EMC VMAXe looks to power private and public storage clouds

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EMC VMAXe looks to power private and public storage clouds

Sonia R. Lelii, Senior News Writer

EMC Corp. officially launched the Symmetrix VMAXe today, a scaled-down version of its VMAX enterprise storage array. EMC VMAXe is aimed at organizations

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that use server virtualization with plans to move to a private storage cloud, as well as IT service providers offering public cloud services.

EMC has tried to keep the VMAXe under wraps until today, but word leaked out last month of the pared-down system that uses a different version of the VMAX Enginuity operating system, a different software package than the VMAX and also lacks mainframe connectivity. The VMAXe began shipping in early June.

EMC is trying to use the VMAXe to move into market territory now occupied by Hewlett-Packard’s 3PAR, IBM’s XIV and other large enterprise SAN arrays that aren't built to connect to mainframes. Many 3PAR and IBM XIV customers are Web 2.0 users and IT service providers offering cloud services.

“There are all sorts of customers,” said Fidelma Russo, EMC’s senior vice president for the enterprise storage group. “We wanted to make the VMAX architecture more accessible to this new breed of customer, especially those that are starting to deploy applications to the cloud.”

The Symmetrix VMAXe storage system is a tailored version of the VMAX, offering a tradeoff in price-performance, features and functions, said Terri McClure, a senior analyst at Enterprise Strategy Group (ESG).

“I’d expect this to go head-to-head with 3PAR and XIV,” McClure said. “They don’t have mainframe support. They're targeted at highly virtualized environments and they can deal with unpredictable performance and scalability. There's room for EMC to shoehorn this in the middle [of VMAX and VNX]. There are customers who don’t need mainframe support but need the ability to scale performance and responsiveness to unpredictable workloads.”

The VMAXe is the lowest end of EMC’s Symmetrix VMAX platform but a higher-end system than its VNX midrange unified storage family. According to EMC sales-training documents, the vendor has instructed its sales force to position the VMAXe as an “entry point for customers seeking to scale, with multi-controller architectures and enterprise RAS [reliability, availability and service] capabilities.”

Hewlett-Packard acquired 3PAR for $2.35 billion last year and IBM bought XIV in 2008. In both cases, those vendors picked up product lines they position as for high-end enterprise but lack mainframe connectivity.

Charles King, president and principal analyst at Pund-IT Inc., said EMC VMAXe’s price and performance should be a good competitive match for 3PAR and XIV.

“Instead of paying $2.35 billion for 3PAR, EMC has taken existing technology, applied some elbow grease and come up with something competitive,” he said. “This new box provides all the traditional Symmetrix benefits but you can start smaller. You get all the benefits of a high-end performance system but you're getting a smaller, easier-to-manage system.”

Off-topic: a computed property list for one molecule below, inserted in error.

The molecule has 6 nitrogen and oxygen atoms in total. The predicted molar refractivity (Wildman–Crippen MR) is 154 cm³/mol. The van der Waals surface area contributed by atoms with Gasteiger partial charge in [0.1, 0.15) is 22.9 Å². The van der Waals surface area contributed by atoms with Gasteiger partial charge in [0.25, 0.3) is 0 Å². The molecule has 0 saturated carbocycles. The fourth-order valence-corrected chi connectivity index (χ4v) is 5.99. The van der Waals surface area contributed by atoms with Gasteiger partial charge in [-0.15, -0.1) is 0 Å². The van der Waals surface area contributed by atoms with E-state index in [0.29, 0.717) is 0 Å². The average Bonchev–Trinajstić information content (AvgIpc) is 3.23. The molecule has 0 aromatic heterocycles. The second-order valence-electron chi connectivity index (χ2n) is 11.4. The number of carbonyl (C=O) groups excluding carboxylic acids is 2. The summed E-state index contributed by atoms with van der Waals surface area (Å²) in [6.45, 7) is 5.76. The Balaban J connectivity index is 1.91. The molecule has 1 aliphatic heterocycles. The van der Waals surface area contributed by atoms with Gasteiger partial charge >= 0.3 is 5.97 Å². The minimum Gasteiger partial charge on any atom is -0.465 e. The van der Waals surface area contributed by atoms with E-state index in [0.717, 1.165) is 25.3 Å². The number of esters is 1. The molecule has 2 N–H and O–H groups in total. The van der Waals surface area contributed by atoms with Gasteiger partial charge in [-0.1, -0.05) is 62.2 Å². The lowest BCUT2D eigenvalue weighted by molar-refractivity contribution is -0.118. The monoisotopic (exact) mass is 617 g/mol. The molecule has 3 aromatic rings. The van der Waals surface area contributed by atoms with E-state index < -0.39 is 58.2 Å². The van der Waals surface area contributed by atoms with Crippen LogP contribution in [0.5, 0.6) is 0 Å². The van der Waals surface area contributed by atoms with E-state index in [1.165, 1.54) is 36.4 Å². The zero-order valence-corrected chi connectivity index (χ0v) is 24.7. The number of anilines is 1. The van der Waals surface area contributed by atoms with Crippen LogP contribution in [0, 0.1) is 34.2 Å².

The starting price for a VMAXe configured with one engine is $200,000.

The VMAXe uses a special build of the Enginuity operating system and is 100% virtually provisioned -- EMC’s version of thin provisioning. It supports FAST VP automated tiering software and ships factory configured with a base software bundle that includes TimeFinder for VMAXe for cloning and RecoverPoint splitter instead of SRDF for remote replication. Open Replicator and Open Migrator software is also available for moving data from competitive arrays onto the VMAXe.

EMC claims VMAXe can install in less than four hours, and that 1 TB of storage can be provisioned in less than three minutes. The VMAXe isn't upgradable to the VMAX.

“This is a newly engineered system,” EMC's Russo said. “This has been engineered from the ground up with new hardware and new engine code. If you buy a VMAXe, you can’t change out the engine and upgrade processors.”

Differences between EMC VMAXe and VMAX

The VMAXe hardware uses a quad-core engine while the VMAX uses a six-core engine. A VMAXe system has four integrated system bays and two storage bays. Each system bay can handle up to one engine and 150 drives, while each storage bay can hold up to 180 drives, Russo said. Maximum configuration for an EMC VMAXe is a total of 960 drives; the VMAX supports eight engines and 2,400 drives.

Among other differences:

  • VMAXe has 96 GB of memory cache per engine compared to VMAX’s maximum of 128 GB
  • VMAXe has 64 Fibre Channel (FC) and 32 Ethernet ports, while VMAX supports twice as many of each
  • VMAXe scales to 1.3 PB usable capacity vs. VMAX’s 2 PB

In addition, VMAXe comes with pre-selected storage tiering configurations. A single-tier system consists of all 450 GB 15,000 rpm Fibre Channel drives; a two-tier system comes with 97% 2 TB SATA drives and the rest 4 Gbps FC 200 GB Flash drives; and a three-tier system has 65% SATA, 32% Fibre Channel and 3% Flash. The system’s host connectivity options include 8 Gbps Fibre Channel, Gigabit Ethernet (GbE) and 10 GbE iSCSI, and Fibre Channel over Ethernet (FCoE).

This article was previously published on SearchCloudStorage.com.